A big thanks to all at SWA, particularly Arbuthnot – or should that be Derek!

Compost Making Course

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Practical Organic Compost Making and its use

Wednesday 30th May 2018

10am – 3.30pm

with

Sue Mabberley at Nant-y-bedd, Fforest Coal Pit, Abergavenny, NP7 7LY

Composting is a key element of organic growing. Transforming waste products from kitchen and garden into microbially active compost to enrich the soil is an immensely satisfying process.

The raw material….

We will begin the day with an indoor session on the theory behind the process of successful compost making and different approaches including traditional bins and how to make a compost windrow.

Following a delicious 2-course home-made organic lunch we will move into the garden to make a compost windrow and tour the garden to see composting in action – bins at different stages of the process, including leafmould bins and compost and leafmould in use in the garden, including potting compost mixes.

… the finished product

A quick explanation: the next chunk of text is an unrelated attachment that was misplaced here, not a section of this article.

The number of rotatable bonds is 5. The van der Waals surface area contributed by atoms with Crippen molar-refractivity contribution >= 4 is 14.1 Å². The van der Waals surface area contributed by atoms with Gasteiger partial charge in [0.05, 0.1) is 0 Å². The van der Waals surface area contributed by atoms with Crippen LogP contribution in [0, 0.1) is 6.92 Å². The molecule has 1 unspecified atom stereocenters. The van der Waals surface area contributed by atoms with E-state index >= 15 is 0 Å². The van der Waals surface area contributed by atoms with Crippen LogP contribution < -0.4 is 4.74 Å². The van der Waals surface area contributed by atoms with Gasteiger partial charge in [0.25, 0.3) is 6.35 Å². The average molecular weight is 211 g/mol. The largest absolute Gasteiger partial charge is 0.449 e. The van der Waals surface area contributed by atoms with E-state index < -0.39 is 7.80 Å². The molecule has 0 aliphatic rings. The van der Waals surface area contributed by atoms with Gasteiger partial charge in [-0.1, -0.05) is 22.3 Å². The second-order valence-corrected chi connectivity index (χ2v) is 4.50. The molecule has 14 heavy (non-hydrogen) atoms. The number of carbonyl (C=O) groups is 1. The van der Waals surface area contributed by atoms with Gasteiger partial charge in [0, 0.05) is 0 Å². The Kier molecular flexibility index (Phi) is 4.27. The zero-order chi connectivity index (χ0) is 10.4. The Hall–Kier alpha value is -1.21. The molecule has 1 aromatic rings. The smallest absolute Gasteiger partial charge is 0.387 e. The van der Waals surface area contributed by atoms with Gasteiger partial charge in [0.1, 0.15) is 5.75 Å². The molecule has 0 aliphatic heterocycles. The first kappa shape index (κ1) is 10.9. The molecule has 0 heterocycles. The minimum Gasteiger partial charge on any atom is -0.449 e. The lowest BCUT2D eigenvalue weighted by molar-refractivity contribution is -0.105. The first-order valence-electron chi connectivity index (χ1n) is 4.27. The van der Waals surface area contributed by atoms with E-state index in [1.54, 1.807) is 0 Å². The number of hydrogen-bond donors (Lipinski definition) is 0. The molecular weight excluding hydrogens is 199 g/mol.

The workshop will cover:

  • why we should all make compost
  • the basics of a controlled aerobic composting process including what materials are suitable for composting, the importance of mixing materials and temperature control
  • how to sort out a compost heap/bin which isn’t performing
  • how to speed up the process
  • how to use your compost in the garden, potting mixes and mulches and no-dig veg growing
  • how to make leafmould and its uses in the garden

Level of expertise required?

The workshop will be equally suitable for novice or seasoned composters.

 Bring with you

Sensible shoes and outdoor wear.

Go away with

Lots of ideas, free sachet of organic compost activator to get you started and loads of enthusiasm – we guarantee!

Booking a place

Places are limited to 10 to ensure maximum opportunity for discussion.

To book please phone Sue on 01873 890219 or e-mail sue.mabberley@btconnect.com